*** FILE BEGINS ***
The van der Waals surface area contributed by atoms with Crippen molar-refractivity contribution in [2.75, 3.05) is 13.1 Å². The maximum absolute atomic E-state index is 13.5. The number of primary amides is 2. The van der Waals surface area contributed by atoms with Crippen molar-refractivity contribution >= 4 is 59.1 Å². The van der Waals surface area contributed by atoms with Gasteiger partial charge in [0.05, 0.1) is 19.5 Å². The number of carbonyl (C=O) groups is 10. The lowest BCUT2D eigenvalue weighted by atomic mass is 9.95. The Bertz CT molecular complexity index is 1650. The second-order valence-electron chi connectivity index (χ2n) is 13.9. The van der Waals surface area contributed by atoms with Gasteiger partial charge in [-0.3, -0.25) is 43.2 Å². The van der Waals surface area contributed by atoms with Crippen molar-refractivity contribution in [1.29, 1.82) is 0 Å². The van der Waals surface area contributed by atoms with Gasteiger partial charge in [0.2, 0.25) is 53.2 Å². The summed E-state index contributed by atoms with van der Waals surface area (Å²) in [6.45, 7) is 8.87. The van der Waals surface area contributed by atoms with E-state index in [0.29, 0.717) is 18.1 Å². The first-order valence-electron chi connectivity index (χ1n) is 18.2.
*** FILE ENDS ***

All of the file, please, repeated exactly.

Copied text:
The van der Waals surface area contributed by atoms with Crippen molar-refractivity contribution in [2.75, 3.05) is 13.1 Å². The maximum absolute atomic E-state index is 13.5. The number of primary amides is 2. The van der Waals surface area contributed by atoms with Crippen molar-refractivity contribution >= 4 is 59.1 Å². The van der Waals surface area contributed by atoms with Gasteiger partial charge in [0.05, 0.1) is 19.5 Å². The number of carbonyl (C=O) groups is 10. The lowest BCUT2D eigenvalue weighted by atomic mass is 9.95. The Bertz CT molecular complexity index is 1650. The second-order valence-electron chi connectivity index (χ2n) is 13.9. The van der Waals surface area contributed by atoms with Gasteiger partial charge in [-0.3, -0.25) is 43.2 Å². The van der Waals surface area contributed by atoms with Crippen molar-refractivity contribution in [1.29, 1.82) is 0 Å². The van der Waals surface area contributed by atoms with Gasteiger partial charge in [0.2, 0.25) is 53.2 Å². The summed E-state index contributed by atoms with van der Waals surface area (Å²) in [6.45, 7) is 8.87. The van der Waals surface area contributed by atoms with E-state index in [0.29, 0.717) is 18.1 Å². The first-order valence-electron chi connectivity index (χ1n) is 18.2.